Local Innovation System in Emerging Economies: Case Study of Córdoba, Argentina

Local Innovation System in Emerging Economies: Case Study of Córdoba, Argentina

Jorge Boiola (National University of Córdoba, República Argentina, Argentina)
DOI: 10.4018/978-1-4666-1646-2.ch014
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Systems of innovation are highly dependent on local conditions, where national boundaries give the general platform to it, but local systems play a key role in the path to development. In the developing world this is even more important. Córdoba, Argentina, is the case of a developing region in a developing country. The study goes in the direction of gathering and interpreting data from the three mayor players of its innovation system: government, universities, and private companies, assessing the links among them and establishing conclusions about how they work as a system. Finally, it makes a proposal for the improvement of the local system of innovation to the different forces and the policymakers of the province. The study shares a common ground with similar regions around the world, and its lessons are applicable to them.
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At the beginning of the 20th Century, the economist and Harvard professor Joseph Schumpeter (1934) stated that when an economy is in a static equilibrium, it doesn’t generate value. In such situation, the incomes would be only good enough to pay for the means of production. Therefore, the added value only would be possible under the precondition of the imbalance of the economic system.

The leading forces of such imbalances are spontaneous changes in the preconditions of an industry, in the techniques used, and in the productive organization. Therefore, development proceeds from the spontaneous and discontinuous changes in the circular economic flow, not in its equilibrium. One way to break that equilibrium is through innovation.

Following his line of thinking it can be said that the closer a market is to perfect competition, the lesser are the benefits for the companies. As its corollary, since innovation has no competition at the beginning, the price, whole or partially, acts under the principles of the monopoly.

He listed as sources of innovation: (1) the introduction of a new good; (2) the introduction of a new method of production; (3) the opening of a new market; (4) the conquest of a new source of supply of raw materials or half-manufactured goods; (5) the creation of a new organization of any industry.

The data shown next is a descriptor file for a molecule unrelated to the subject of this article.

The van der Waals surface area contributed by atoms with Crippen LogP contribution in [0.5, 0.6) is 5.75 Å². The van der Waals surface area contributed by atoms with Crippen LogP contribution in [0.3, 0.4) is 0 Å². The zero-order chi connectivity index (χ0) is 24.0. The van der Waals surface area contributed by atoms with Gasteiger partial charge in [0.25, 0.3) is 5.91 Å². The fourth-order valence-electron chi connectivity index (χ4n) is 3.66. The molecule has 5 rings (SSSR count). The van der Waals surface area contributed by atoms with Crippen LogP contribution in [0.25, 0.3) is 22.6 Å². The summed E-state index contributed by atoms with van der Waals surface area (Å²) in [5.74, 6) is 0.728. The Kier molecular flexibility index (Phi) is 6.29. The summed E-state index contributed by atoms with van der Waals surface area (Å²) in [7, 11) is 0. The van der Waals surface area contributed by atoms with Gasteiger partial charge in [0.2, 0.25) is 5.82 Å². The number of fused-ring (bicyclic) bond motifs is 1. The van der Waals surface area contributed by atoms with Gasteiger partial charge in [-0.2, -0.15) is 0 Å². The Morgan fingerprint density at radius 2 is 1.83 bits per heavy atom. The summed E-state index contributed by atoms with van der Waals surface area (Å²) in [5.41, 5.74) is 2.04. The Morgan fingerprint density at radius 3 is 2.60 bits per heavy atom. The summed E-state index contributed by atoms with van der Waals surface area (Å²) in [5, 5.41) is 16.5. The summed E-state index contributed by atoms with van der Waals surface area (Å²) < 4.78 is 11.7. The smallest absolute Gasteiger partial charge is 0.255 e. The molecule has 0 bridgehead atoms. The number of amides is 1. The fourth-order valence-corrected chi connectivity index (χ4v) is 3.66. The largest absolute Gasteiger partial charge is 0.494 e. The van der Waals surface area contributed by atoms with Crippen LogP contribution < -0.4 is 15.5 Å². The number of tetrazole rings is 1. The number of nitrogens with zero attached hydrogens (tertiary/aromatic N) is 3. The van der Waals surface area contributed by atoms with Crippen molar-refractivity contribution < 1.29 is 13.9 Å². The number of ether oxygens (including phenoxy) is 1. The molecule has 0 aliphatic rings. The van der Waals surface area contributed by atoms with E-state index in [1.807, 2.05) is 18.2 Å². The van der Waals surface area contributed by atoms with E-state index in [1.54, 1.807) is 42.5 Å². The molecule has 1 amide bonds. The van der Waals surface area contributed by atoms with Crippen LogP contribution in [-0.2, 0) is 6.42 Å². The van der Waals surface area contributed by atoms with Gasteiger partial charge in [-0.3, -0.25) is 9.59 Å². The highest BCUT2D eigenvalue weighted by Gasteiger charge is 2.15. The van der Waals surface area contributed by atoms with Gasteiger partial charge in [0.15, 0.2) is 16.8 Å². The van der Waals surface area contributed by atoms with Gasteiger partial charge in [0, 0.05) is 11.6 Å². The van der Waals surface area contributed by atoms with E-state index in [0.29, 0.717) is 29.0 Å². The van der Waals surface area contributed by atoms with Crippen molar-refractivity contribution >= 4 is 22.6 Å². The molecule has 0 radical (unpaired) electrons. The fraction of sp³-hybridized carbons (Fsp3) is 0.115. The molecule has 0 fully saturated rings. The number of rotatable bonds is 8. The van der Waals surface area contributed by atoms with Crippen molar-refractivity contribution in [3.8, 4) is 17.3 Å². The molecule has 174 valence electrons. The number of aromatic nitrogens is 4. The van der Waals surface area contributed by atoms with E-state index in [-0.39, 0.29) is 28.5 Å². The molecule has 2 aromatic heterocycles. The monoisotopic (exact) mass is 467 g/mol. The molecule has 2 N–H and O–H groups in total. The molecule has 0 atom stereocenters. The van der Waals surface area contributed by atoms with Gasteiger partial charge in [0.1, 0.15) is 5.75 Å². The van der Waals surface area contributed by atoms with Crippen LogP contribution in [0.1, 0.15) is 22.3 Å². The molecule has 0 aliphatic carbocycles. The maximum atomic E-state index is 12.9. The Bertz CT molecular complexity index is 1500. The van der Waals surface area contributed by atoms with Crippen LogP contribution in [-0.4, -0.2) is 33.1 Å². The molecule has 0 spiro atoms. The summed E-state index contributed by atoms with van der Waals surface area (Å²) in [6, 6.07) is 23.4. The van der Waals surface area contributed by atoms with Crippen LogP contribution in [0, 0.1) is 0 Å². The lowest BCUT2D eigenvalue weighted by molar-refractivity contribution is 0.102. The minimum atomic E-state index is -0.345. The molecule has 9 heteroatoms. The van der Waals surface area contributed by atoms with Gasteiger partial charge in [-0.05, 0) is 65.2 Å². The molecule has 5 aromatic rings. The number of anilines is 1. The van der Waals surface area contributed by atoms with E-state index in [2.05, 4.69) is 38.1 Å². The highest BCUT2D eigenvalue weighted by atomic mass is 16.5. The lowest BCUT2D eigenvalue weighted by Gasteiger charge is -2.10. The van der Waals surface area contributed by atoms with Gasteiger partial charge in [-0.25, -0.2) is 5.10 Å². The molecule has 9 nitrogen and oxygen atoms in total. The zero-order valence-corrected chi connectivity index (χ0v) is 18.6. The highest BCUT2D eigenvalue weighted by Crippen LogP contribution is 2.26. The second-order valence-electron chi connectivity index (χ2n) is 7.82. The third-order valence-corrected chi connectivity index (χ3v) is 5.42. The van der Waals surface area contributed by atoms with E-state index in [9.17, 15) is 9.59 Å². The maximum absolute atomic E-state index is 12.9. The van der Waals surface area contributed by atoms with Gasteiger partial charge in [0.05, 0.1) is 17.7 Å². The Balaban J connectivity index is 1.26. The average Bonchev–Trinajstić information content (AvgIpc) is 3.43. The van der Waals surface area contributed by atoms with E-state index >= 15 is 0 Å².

Schumpeter also said that through time some of the different roles that the entrepreneur has in the development process could be progressively replaced by some sort of “automatisation” of them. Therefore, part of the entrepreneurial process could rest in different forces, acting as an entrepreneur.

Between the end of 1980s and the beginning of the 1990s Freeman (1987), Lundvall (1992), and Nelson (1993) go further with this concept of “automatisation” of the innovation/development activity, reducing the role of the entrepreneur and putting it on the hands of an interlinked system. They established the leading principles of what was recognized as the theoretical framework of the national innovation system (NIS).

According to Lundvall (1992), a national innovation system ‘is constituted by elements and relationships which interact in the production, diffusion and use of new and economically useful knowledge […]’; Freeman (1987) described it as “[…] the network of institutions in the public -and private sectors- whose activities and interactions initiate, import, modify and diffuse new technologies”.

A well-organized system of innovation may enable a country in a pre-developed stage to make very rapid progress through appropriate combinations of imported technology and local adaptation and development. According to the Organisation for Economic Co-operation and Development (OECD, 1997), there are a number of factors that interact to make the innovation activities more or less dynamic. Among them, we can find the institutional framework, the development of the science and technology (S&T) system, the transfer factors and the innovation capacity inside the companies. These elements can give us an idea about the complexity of the innovation systems.

In the 90s, Michael Porter (1990b) added a new chapter establishing the way in which countries and regions compete, creating competitive advantage through a systemic process. Innovation has a key role in that process. Porter’s studies lead to the definition of a model of four forces acting simultaneously: the structure of rivalry among firms, the factor conditions, the demand conditions and the related and supporting industries. In a world of fierce competition, nations and regions have become more important than in the past. As the economic wealth is shifting from productive to knowledge based processes, the creation, dissemination, and the economic appropriation of the knowledge has increased the importance of the national framework in which all forces move. Government and chance have a role too in its model. Government has the duty to create part of the framework conditions indispensable for the system to operate.

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